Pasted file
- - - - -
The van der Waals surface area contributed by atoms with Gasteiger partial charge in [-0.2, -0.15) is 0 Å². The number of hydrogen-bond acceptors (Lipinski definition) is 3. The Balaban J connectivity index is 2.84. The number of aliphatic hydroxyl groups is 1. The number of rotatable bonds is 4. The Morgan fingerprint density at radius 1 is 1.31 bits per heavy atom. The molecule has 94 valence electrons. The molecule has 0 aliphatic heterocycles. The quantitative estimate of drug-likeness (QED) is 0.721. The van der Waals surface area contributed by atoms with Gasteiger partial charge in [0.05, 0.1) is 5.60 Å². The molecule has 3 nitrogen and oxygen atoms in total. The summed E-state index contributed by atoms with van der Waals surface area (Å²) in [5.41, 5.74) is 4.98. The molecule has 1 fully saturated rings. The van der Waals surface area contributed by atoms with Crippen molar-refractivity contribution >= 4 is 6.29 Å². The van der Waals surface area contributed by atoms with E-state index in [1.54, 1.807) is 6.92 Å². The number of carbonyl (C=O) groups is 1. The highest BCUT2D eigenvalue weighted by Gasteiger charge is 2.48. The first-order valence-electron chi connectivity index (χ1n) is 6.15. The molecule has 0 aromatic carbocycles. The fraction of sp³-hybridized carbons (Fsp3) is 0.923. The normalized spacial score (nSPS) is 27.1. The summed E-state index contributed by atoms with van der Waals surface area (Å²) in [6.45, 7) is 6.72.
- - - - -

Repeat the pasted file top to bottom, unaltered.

The van der Waals surface area contributed by atoms with Gasteiger partial charge in [-0.2, -0.15) is 0 Å². The number of hydrogen-bond acceptors (Lipinski definition) is 3. The Balaban J connectivity index is 2.84. The number of aliphatic hydroxyl groups is 1. The number of rotatable bonds is 4. The Morgan fingerprint density at radius 1 is 1.31 bits per heavy atom. The molecule has 94 valence electrons. The molecule has 0 aliphatic heterocycles. The quantitative estimate of drug-likeness (QED) is 0.721. The van der Waals surface area contributed by atoms with Gasteiger partial charge in [0.05, 0.1) is 5.60 Å². The molecule has 3 nitrogen and oxygen atoms in total. The summed E-state index contributed by atoms with van der Waals surface area (Å²) in [5.41, 5.74) is 4.98. The molecule has 1 fully saturated rings. The van der Waals surface area contributed by atoms with Crippen molar-refractivity contribution >= 4 is 6.29 Å². The van der Waals surface area contributed by atoms with E-state index in [1.54, 1.807) is 6.92 Å². The number of carbonyl (C=O) groups is 1. The highest BCUT2D eigenvalue weighted by Gasteiger charge is 2.48. The first-order valence-electron chi connectivity index (χ1n) is 6.15. The molecule has 0 aromatic carbocycles. The fraction of sp³-hybridized carbons (Fsp3) is 0.923. The normalized spacial score (nSPS) is 27.1. The summed E-state index contributed by atoms with van der Waals surface area (Å²) in [6.45, 7) is 6.72.